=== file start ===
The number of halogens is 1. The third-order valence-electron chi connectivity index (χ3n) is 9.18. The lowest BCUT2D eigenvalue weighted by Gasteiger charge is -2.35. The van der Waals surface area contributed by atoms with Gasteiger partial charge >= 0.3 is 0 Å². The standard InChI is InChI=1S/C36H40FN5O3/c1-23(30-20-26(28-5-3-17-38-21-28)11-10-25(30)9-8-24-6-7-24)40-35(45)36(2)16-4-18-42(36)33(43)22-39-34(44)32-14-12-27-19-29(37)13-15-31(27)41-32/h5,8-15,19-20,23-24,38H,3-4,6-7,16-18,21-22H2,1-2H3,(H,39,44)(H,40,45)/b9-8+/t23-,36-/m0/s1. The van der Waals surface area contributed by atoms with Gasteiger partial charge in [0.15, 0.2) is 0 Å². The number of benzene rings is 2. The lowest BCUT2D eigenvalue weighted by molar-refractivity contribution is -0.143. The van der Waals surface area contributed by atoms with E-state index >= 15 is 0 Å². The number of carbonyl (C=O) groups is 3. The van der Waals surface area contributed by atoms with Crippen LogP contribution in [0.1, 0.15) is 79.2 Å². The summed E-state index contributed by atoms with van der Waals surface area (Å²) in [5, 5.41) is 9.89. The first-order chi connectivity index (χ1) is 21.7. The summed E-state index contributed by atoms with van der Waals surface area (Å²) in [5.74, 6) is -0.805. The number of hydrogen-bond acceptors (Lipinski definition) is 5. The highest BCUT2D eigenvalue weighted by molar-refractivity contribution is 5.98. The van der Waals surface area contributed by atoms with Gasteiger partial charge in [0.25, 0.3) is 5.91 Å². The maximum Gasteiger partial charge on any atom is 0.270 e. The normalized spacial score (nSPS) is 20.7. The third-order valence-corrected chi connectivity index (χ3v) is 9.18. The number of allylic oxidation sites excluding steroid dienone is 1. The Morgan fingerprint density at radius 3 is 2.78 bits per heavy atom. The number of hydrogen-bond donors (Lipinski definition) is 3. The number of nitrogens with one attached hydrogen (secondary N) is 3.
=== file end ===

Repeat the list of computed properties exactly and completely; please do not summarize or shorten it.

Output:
The number of halogens is 1. The third-order valence-electron chi connectivity index (χ3n) is 9.18. The lowest BCUT2D eigenvalue weighted by Gasteiger charge is -2.35. The van der Waals surface area contributed by atoms with Gasteiger partial charge >= 0.3 is 0 Å². The standard InChI is InChI=1S/C36H40FN5O3/c1-23(30-20-26(28-5-3-17-38-21-28)11-10-25(30)9-8-24-6-7-24)40-35(45)36(2)16-4-18-42(36)33(43)22-39-34(44)32-14-12-27-19-29(37)13-15-31(27)41-32/h5,8-15,19-20,23-24,38H,3-4,6-7,16-18,21-22H2,1-2H3,(H,39,44)(H,40,45)/b9-8+/t23-,36-/m0/s1. The van der Waals surface area contributed by atoms with Gasteiger partial charge in [0.15, 0.2) is 0 Å². The number of benzene rings is 2. The lowest BCUT2D eigenvalue weighted by molar-refractivity contribution is -0.143. The van der Waals surface area contributed by atoms with E-state index >= 15 is 0 Å². The number of carbonyl (C=O) groups is 3. The van der Waals surface area contributed by atoms with Crippen LogP contribution in [0.1, 0.15) is 79.2 Å². The summed E-state index contributed by atoms with van der Waals surface area (Å²) in [5, 5.41) is 9.89. The first-order chi connectivity index (χ1) is 21.7. The summed E-state index contributed by atoms with van der Waals surface area (Å²) in [5.74, 6) is -0.805. The number of hydrogen-bond acceptors (Lipinski definition) is 5. The highest BCUT2D eigenvalue weighted by molar-refractivity contribution is 5.98. The van der Waals surface area contributed by atoms with Gasteiger partial charge in [0.25, 0.3) is 5.91 Å². The maximum Gasteiger partial charge on any atom is 0.270 e. The normalized spacial score (nSPS) is 20.7. The third-order valence-corrected chi connectivity index (χ3v) is 9.18. The number of allylic oxidation sites excluding steroid dienone is 1. The Morgan fingerprint density at radius 3 is 2.78 bits per heavy atom. The number of hydrogen-bond donors (Lipinski definition) is 3. The number of nitrogens with one attached hydrogen (secondary N) is 3.